Bigger Pie Forum promotes health policy reforms that empower patients and consumers by encouraging competition, transparency, accountability, and innovation. Our goal is a 21st century health care marketplace that better utilizes technology and new business models to offer consumers more accessible, higher quality care at a more affordable price.
Too bad there’s not an over/under for Covid-19 metrics. It would be a useful check against numbers coming from the President’s experts, the Center for Disease Control, the World Health Organization, reporters, and others in the Chicken Little business (i.e., the bad news sells business)
If it bleeds, it’s the lede. Disaster headlines sold newspapers (when people read them). Now screaming talking heads sell panic on TV. It’s contagious. The precautionary principle becomes: assume the worst and follow the herd.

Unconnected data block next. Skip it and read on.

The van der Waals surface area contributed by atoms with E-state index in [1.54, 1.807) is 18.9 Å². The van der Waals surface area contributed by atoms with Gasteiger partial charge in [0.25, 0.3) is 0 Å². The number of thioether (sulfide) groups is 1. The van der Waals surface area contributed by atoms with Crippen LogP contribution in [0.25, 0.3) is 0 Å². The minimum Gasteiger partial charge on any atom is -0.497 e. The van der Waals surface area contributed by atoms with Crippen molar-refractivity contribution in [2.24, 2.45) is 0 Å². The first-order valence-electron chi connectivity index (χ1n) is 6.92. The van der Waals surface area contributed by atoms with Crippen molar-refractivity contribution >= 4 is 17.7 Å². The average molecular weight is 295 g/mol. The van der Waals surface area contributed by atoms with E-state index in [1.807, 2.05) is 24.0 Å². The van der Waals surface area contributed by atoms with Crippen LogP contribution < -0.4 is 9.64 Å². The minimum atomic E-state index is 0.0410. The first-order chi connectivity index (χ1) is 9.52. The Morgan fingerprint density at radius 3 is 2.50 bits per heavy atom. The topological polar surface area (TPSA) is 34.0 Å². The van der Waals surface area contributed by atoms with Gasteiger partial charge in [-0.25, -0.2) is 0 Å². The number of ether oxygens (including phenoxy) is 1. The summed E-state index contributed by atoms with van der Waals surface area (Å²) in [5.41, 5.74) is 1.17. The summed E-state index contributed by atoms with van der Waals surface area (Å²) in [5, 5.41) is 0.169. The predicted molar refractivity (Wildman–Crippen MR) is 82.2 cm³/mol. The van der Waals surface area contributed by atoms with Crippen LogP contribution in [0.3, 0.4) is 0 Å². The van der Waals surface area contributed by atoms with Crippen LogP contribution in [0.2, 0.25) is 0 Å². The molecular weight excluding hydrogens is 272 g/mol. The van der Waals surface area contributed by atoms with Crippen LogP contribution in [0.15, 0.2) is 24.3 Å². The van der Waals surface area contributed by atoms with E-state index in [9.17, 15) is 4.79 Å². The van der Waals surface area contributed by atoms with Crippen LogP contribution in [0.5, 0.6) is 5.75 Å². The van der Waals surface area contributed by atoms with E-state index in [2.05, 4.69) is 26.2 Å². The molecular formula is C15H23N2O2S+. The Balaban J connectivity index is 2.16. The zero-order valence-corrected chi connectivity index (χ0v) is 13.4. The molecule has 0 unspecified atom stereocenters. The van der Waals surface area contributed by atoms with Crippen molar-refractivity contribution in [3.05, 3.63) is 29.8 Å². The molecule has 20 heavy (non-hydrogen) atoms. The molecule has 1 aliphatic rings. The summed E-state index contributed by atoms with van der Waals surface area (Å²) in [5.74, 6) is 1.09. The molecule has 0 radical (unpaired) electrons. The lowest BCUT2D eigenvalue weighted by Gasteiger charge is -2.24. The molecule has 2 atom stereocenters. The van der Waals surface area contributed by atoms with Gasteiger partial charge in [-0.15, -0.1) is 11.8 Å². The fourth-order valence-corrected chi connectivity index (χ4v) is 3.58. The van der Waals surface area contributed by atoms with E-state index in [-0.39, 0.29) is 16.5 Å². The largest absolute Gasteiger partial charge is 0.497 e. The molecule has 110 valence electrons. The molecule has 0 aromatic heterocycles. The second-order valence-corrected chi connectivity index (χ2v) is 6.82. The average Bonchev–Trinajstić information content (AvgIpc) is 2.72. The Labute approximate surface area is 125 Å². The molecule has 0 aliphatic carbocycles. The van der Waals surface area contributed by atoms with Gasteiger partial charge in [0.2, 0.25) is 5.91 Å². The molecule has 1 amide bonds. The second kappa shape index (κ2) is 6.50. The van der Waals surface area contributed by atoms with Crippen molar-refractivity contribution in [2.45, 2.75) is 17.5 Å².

The last couple of months have seen several new phrases enter the popular lexicon: “social distancing,” “flattening the curve” and “shelter in place” to name a few. (Somewhere George Orwell is spinning in his grave.) Another phrase which is not new, but is newly popular, is herd immunity.
We have the worst health statistics in the United States and also the highest level of poverty. These two factors combine to make healthcare for the individuals receiving Medicaid benefits in Mississippi very expensive.
Take advice from medical nannies with a heathy grain of unhealthy salt.
Remember from Part I, the Medicaid program is health insurance intended for those of limited means based on the federal poverty level. As such, when applicants qualify for Medicaid and become Medicaid beneficiaries, their healthcare expenses are covered by Medicaid. There are two ways for this to happen. One way is fee-for-service (FFS) Medicaid and the other is Medicaid managed care.